How Becoming A Manicurist Turned This Artist’s Life Around

Steph Stone is the go-to manicurist for Hollywood A-listers like Yara Shahidi and Demi Lovato. The following story was told to Mi-Anne Chan and edited for length and clarity.
When I was 15, I was diagnosed with an eating disorder. A few years later, I got accepted to a Disney college program in Los Angeles. I wasn't mentally better, but I convinced my parents I was well enough to move. Once I got there, I decided to stick around. For a while I was able to control my disorder because I was living with other college students — but that didn't last long. I became consumed by my sickness again and had zero plans. All my free time was spent binging and purging.
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Then, I started to look for other ways to get skinny, and that's where the drugs came in. It didn't make the binging and purging go away — it just gave me new things that were ruining my life. I spiraled so quickly once drugs were involved. It depleted my bank account. Eventually I called my parents and told them I needed to come back home to Hawaii.
When I got home, I refused to tell my parents what was wrong. I couldn't sleep, so my mom brought me to a doctor. She prescribed me Ambien, but I don't remember her telling me that if you take Ambien and don't fall asleep, you end up hallucinating. I hallucinated the first few times I took it and I thought I'd lost my mind. I just wanted it to be over, so one night I took all of the Ambien and waited, just hoping it was the end. My parents found me and took me to the hospital. That's when my old friend Jenna Hipp came back into my life and I started my journey to finding nails.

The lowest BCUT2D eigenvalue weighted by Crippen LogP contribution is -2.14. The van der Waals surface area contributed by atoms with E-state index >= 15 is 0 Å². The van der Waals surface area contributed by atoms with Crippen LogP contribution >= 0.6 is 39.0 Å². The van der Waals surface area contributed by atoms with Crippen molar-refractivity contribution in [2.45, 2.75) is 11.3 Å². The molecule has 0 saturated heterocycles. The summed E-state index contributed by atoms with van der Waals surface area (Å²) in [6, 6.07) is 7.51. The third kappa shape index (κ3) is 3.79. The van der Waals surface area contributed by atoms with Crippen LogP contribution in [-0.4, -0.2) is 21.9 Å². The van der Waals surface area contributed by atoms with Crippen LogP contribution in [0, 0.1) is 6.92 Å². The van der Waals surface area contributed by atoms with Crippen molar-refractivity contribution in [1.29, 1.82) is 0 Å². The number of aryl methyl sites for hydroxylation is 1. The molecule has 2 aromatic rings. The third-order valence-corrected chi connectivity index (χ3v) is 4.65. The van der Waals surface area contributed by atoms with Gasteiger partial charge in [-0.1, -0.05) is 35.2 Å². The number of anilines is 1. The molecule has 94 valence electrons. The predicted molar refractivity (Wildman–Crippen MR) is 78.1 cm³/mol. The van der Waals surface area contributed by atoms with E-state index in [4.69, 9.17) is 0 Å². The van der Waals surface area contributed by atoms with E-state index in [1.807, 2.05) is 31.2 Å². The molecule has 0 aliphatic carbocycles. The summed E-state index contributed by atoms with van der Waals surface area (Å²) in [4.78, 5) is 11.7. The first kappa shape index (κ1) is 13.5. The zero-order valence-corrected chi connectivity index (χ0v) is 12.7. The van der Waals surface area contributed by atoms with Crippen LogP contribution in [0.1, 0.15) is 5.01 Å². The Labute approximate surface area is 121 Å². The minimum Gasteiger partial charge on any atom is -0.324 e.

Making It In Hollywood
Jenna is a successful celebrity manicurist who founded an agency called Nailing Hollywood. We grew up together in a Hawaii and she's always been like a big sister to me. While I was in rehab, she checked in on me every day, she sent me packages, and she said that when I got out, I should go live and work with her in LA. She was so adamant about it and made sure my parents were comfortable.
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Jenna took me under her wing and I started learning about the nail industry. I took a break when I was 19 to have my son, but then I moved back to L.A. to start my career as a manicurist. I went to nail school, got certified, and joined Jenna's agency. At first it was a lot of networking and building my portfolio. I did a lot of web content and put my work on Instagram because it was free advertising for me.
My Big Break
I worked with a few celebrities at the time, but Demi Lovato was my most consistent client. She was on The X Factor back then and we'd change her nails with every outfit. She posted her manicures to Instagram and Twitter every single time. From there, other girls saw my work and it gave me so many opportunities. Demi really embraced nail art and it gave me a shot that a lot of manicurists didn't have at that time.

A post shared by Demi Lovato (@ddlovato) on

One night when I was doing Demi's nail art for The X Factor, she requested spikes on her nails. Nowadays you can go into any nail shop and find spikes, but at the time I had to go to a tattoo and piercing shop to buy 10 spiked barbell earrings that I could cut the spikes off of. They were so expensive, so I bought exactly how many I needed to do each tip of the nail.